Does the set have
any failings? Within the limitations of a 2CD set, not at all. One can always
argue over the selections, but on balance the pieces here are very well chosen.
On a personal level I would have liked rather more than 1.47 from what will
always remain my favourite Herrmann score, Obsession. But that’s just
because it’s the picture that got me into film music in the first place, and it
always struck me as an injustice that this excellent movie was overshadowed by
the mediocre Taxi Driver. The overshadowing continues here, with the
disc closing with the eight minute long ‘Night Piece for Orchestra’. Gorgeous
music, shame about the film.
I could live
without the irritating whistling theme from Twisted Nerve – most likely
included here because of its recycling in Kill Bill – a fact noted in
larger type on the booklet cover than the titles of Citizen Kane, Vertigo,
Cape Fear and North by North West. To be fair, in his excellent
booklet notes David Wishart does say listeners tend to find the music either
catchy or ‘pitifully annoying’. Call me pitiful… But then set those niggles
against the over two hours of outstanding recordings here and there really is
nothing to put the prospective buyer off. (Well, unless you really object to
the words Kill and Bill used in conjunction on a Herrmann anthology.) But
seriously, this really is a superb set, with On Dangerous Ground proving
one of the most exciting film music recordings anyone is likely to find this or
any other year.
Michael McLennan adds:-
There seems little
in the way of practical comment I can add to Gary’s review. For me, this was
the first time I’d heard The Ghost and Mrs Muir, Fahrenheit 451, Snows of
Kilimanjaro and many others. I knew On Dangerous Ground only through
a re-recording of ‘Death Hunt’, so this was a valuable chance to hear more of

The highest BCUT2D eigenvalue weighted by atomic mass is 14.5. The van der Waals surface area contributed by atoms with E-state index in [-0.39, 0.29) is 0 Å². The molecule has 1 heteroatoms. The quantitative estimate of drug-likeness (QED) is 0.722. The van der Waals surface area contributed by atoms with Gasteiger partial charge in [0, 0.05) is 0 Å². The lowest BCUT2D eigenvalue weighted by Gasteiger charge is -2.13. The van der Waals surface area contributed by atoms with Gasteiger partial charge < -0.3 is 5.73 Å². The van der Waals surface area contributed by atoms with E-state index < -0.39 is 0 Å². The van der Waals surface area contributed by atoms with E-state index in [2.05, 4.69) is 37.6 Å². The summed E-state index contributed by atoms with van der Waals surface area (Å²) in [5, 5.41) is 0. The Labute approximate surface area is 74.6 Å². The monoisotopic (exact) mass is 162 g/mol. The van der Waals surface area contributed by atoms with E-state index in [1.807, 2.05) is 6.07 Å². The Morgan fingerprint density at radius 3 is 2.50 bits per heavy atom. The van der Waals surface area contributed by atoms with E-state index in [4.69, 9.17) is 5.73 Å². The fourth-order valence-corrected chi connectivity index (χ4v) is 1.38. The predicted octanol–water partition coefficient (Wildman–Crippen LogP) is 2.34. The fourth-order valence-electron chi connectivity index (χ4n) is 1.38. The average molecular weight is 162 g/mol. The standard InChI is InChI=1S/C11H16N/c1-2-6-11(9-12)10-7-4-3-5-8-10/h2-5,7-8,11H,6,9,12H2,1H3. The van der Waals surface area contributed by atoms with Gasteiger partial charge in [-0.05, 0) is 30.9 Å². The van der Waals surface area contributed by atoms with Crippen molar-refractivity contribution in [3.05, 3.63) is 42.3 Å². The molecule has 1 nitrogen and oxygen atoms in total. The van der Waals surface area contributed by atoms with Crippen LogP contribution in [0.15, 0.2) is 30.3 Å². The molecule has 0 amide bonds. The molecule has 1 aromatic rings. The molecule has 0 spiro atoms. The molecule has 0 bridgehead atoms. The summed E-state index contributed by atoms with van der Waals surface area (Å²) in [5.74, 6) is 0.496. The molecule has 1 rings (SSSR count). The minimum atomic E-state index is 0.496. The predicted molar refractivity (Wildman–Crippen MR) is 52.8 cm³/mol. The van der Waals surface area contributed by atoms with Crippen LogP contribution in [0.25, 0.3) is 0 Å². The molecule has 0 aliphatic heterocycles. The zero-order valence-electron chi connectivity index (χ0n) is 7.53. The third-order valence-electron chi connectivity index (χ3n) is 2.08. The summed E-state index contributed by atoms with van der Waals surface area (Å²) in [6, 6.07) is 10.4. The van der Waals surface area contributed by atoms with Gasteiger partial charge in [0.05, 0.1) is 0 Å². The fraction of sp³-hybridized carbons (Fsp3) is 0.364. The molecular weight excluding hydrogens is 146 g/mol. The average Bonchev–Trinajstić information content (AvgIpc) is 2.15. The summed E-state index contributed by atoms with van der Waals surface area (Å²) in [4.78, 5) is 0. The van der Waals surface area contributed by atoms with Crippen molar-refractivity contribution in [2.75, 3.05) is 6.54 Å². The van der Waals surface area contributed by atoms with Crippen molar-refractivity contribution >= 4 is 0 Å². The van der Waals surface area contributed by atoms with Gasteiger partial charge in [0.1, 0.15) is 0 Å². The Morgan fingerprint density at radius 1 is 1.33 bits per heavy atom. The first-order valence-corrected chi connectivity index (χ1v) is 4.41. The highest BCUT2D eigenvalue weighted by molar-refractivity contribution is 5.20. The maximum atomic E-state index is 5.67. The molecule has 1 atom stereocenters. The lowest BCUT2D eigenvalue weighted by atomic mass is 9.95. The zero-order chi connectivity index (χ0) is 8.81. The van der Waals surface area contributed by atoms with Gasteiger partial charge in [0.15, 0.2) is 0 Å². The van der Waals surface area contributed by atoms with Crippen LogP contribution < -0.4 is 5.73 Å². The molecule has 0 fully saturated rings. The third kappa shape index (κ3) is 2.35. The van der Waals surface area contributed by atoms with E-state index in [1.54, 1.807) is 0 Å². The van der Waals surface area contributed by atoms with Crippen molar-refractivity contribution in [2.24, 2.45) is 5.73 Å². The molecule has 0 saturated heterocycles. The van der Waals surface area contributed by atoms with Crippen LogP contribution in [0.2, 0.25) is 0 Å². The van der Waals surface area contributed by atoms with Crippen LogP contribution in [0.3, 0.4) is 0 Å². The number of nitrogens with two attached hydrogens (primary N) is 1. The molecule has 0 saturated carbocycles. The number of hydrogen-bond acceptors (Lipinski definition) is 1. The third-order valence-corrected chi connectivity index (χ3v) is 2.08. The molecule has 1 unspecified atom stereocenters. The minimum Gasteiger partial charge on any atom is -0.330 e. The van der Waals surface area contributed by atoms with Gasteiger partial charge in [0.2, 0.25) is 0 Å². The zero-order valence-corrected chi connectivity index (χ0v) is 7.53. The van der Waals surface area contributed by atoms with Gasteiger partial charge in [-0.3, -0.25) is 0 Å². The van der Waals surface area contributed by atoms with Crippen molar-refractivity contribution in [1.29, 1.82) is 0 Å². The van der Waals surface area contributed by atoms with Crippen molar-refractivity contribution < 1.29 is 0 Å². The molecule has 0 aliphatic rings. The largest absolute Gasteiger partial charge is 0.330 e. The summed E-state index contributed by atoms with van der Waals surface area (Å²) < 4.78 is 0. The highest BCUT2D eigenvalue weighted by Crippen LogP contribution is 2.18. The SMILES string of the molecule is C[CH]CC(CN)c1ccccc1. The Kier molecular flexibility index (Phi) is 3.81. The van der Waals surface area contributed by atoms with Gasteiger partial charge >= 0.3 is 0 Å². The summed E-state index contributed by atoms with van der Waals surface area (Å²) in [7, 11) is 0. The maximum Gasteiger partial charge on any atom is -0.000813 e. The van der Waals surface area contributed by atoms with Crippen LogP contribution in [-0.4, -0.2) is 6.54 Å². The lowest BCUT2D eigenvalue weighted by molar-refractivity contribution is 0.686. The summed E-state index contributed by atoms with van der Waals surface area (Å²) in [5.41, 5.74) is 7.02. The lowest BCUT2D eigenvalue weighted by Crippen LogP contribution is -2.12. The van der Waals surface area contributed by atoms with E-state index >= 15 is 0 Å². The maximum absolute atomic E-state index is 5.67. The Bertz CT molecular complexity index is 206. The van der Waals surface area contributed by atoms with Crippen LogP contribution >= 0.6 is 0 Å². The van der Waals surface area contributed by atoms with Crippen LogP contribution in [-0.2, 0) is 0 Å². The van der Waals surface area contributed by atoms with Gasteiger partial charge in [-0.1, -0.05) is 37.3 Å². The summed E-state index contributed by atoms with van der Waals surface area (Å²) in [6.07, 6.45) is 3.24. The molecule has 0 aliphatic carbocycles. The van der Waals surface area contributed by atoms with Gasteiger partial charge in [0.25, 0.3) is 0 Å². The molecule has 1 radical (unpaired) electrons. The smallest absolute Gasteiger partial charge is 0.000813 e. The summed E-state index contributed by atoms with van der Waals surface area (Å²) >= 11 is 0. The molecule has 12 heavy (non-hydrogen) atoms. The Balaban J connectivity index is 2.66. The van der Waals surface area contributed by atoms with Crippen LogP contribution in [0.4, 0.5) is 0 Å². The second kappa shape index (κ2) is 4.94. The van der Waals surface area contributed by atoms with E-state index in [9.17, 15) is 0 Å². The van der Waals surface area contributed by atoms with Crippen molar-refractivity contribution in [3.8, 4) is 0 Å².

that incredible score. I came off the first listen to disc one floating with
inspiration – Herrmann’s talents were truly impossible to exaggerate. For those
who want to broaden their understanding of the irritable Maestro, this
chronological presentation of his career is a great way to approach him. Yes,
there could always be more – more Obsession, more Devil and Daniel
Webster, more Magnificent Ambersons, but there’s a limit to these
things, and even if they were all on there, I’m sure someone would be asking
for Battle of Neretva or ‘Chariot Chase’ from The Egyptian. (That
someone would be me. Bring on the three-disc version!)
A couple of warnings
though. This music has naturally appeared on a number of Silva Screen
compilations over the years, including Torn Curtain: The Classic Film Music
of Bernard Herrmann (Silva America SSD 1051) and Citizen Kane: The
Essential Film Music of Bernard Herrmann (Silva Screen, 2CDs, FILMXCD308).
If you’ve drunk of Silva’s Herrmann collection of recordings before, rest
assured, this album has too. Which doesn’t detract at all from it being a
superb collection, especially if you didn’t buy either of those. A link to Ian
Lace’s review of the Citizen Kane compilation shows how much we liked it
back then in its earlier incarnation.
The other thing to
warn is that those who normally dismiss film music re-recordings by the City of
Prague Philharmonic should sit back and re-assess their position after hearing
this. The execution is strong throughout – superb in a number of places, well
on par with previous recordings by Herrmann himself and Elmer Bernstein. I
personally prefer the acoustics and performance of Charles Gerhardt with the
National Philharmonic Orchestra (‘The Death Hunt’ will never sound better than
on RCA Victor 0707-2-RG), or Esa-Pekka Salonen with the Los Angeles
Philharmonic (the incredible release on Sony Classical SK 62700 – an essential
for Herrmann collectors), but Paul Bateman’s work here and the mixing by James
Fitzpatrick never had me reaching for the ‘stop’ button and my Herrmann shelf.
And those releases don’t beat this one for the breadth of career overview.
One of those
releases that well deserves the label ‘Essential’.